Oxygen parties, frozen addicts, and other poisonous winners

I was sorry to see the deadline pass on The Poisoner's Handbook audio book giveaway because I received so many smart and thoughtful ideas for writing about chemistry in our culture. And I found it really difficult to pick just five winners - so first I'd like to say thanks to everyone who wrote in for the contest.

If I selected your idea for a free audiobook of The Poisoner's Handbook, you will have received a direct e-mail from me by now.

As a writer I'm drawn to specific ideas, one in which I can clearly see the story. So expect to see future posts based on these excellent suggestions: lead poisoning as a factor in the doomed 1845 Franklin expedition to the Arctic. (I hope to use this for a series of posts exploring lead toxicity), the origin of the idea that we should enrich food products (such as niacin in flour) for health reasons, the role of bacteria in metabolizing poisonous substances, the oxygen parties of the the 19th century in the context of our attitudes towards chemistry, and the 1980s story of the frozen (paralyzed) addicts whose bizarre illnesses contributed to our understanding of Parkinson's disease.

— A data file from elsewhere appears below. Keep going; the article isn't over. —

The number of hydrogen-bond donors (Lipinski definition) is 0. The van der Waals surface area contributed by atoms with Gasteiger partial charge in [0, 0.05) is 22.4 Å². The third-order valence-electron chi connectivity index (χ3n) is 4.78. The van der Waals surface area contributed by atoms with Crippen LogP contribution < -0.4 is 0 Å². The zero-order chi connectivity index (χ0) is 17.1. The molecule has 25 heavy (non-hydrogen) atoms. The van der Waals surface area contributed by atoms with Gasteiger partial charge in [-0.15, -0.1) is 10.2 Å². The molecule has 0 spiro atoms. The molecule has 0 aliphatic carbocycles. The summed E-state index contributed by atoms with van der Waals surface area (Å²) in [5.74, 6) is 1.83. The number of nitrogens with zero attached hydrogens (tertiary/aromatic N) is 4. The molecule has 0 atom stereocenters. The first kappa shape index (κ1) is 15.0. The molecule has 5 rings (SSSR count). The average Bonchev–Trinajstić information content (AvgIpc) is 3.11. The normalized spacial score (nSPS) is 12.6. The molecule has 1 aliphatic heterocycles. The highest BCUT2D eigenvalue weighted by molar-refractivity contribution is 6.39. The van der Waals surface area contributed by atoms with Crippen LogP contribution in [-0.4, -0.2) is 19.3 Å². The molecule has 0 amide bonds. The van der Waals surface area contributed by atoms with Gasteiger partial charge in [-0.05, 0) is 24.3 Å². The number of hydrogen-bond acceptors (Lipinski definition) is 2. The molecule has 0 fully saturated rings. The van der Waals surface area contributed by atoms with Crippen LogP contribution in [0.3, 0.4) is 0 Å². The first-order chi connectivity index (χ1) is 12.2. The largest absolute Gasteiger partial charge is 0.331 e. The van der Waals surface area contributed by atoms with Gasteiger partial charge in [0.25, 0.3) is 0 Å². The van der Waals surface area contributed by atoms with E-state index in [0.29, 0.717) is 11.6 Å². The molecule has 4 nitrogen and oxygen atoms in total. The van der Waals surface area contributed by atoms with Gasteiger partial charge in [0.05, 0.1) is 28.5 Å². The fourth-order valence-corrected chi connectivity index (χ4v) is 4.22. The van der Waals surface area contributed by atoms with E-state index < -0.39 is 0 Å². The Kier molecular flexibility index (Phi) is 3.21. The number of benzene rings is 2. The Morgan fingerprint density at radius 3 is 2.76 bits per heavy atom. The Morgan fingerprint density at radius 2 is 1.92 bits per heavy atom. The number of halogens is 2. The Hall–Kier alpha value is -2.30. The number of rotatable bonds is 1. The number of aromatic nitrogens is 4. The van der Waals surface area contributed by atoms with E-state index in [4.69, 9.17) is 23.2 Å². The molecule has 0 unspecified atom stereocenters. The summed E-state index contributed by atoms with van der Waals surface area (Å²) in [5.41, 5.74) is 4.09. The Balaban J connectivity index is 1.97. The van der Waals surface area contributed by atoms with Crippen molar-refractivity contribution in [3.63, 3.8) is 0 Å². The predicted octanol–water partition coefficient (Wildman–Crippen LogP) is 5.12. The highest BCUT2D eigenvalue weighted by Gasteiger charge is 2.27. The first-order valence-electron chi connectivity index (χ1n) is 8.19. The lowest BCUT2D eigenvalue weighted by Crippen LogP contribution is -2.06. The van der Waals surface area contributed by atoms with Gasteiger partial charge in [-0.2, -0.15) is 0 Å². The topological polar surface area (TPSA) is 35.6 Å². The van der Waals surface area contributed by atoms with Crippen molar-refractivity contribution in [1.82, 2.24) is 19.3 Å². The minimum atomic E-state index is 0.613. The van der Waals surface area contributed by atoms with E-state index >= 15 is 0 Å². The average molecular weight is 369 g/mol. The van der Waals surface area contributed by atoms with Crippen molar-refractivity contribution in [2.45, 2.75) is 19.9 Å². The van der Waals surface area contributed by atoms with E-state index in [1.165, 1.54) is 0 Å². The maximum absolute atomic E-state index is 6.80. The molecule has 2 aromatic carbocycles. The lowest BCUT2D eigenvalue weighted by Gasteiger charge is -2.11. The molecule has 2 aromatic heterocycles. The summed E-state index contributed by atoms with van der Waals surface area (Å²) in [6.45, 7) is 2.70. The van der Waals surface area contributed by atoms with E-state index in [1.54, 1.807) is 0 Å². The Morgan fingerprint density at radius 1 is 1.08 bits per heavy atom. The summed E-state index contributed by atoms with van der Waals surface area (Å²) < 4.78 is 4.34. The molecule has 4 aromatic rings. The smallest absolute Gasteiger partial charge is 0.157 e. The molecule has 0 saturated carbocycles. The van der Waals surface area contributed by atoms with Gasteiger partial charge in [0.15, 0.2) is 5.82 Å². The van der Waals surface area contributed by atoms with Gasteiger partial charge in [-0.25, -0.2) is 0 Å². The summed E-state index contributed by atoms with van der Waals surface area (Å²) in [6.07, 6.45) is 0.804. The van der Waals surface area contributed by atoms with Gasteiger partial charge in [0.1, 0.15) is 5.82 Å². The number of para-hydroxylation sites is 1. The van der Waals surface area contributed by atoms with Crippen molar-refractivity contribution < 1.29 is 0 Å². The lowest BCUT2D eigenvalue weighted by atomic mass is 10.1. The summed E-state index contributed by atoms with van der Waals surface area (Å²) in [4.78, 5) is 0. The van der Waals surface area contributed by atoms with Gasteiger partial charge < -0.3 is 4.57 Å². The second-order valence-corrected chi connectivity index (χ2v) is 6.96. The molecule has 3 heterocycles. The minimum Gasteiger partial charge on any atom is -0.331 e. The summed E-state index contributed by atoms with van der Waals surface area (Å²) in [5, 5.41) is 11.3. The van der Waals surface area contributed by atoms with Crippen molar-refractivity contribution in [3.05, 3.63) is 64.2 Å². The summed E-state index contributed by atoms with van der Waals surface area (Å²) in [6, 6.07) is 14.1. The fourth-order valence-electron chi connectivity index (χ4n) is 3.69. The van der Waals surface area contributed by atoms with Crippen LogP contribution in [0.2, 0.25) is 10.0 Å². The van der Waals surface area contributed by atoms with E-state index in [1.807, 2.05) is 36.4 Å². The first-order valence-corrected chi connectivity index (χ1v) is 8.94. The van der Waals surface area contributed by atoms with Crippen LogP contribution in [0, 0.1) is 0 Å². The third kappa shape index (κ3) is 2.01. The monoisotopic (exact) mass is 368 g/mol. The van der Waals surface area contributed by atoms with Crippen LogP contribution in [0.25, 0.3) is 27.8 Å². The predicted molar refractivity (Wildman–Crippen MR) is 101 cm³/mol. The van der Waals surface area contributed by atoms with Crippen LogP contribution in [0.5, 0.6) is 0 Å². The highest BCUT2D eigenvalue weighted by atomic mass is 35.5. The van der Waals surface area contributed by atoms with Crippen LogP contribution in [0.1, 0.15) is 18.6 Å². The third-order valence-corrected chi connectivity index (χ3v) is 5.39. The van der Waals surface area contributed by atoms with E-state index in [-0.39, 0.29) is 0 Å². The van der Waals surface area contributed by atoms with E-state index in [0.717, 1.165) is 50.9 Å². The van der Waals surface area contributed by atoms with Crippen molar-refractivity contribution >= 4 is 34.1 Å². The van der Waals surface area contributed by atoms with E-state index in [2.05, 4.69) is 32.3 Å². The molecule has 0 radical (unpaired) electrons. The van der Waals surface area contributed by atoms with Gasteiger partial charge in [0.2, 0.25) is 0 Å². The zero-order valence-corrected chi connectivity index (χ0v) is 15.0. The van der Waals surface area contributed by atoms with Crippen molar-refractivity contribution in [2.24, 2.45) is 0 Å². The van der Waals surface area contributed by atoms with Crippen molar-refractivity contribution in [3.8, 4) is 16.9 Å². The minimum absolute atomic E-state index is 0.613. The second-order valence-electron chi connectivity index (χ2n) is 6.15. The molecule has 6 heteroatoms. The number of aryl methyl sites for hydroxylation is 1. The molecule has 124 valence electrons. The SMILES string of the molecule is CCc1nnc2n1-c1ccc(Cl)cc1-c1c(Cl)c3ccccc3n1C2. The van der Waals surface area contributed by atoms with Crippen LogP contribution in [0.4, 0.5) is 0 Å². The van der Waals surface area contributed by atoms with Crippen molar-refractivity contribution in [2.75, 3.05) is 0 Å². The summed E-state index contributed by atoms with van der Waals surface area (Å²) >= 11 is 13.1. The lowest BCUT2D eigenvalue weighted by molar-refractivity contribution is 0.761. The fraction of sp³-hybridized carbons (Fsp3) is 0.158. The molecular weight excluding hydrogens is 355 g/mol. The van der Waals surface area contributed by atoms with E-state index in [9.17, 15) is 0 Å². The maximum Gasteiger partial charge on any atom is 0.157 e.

I'll look forward to writing them and you'll have to let me know if I've done them justice!

More like this

Do these readers come up with cool ideas or what?

Wish I had known about this before the deadline. I could probably dredge up some ideas from my years in the lab. Gosh- there is so much....

By Julie Kinyoun (not verified) on 17 Jun 2010 #permalink

Could you do something with Madame Bovary and chemistry as it is portrayed in European literature (older)? This book is full of chemistry- there is an "apothecary" in the book. Someone is killed by arsenic poisoning. I would have to reread the book completely to remember all of the science in this book but as I recall there is quite a bit. Strange because it is known for its literary content- not science. But- could be an interesting case study in how science was viewed during that time period.

I hadn't thought of Madame Bovary - great idea - but I would like to do a piece on chemistry in literature. There's all the crime fiction, of course. Agatha Christie's "The Mysterious Affair at Styles" has some rather fascinating tutorials on strychnine. And my recent favorite, The Sweetness at the Bottom of the Pie, by Alan Bradley, is something like a lunatic's hymn to chemistry. Just have to figure out how to pull all those ideas together!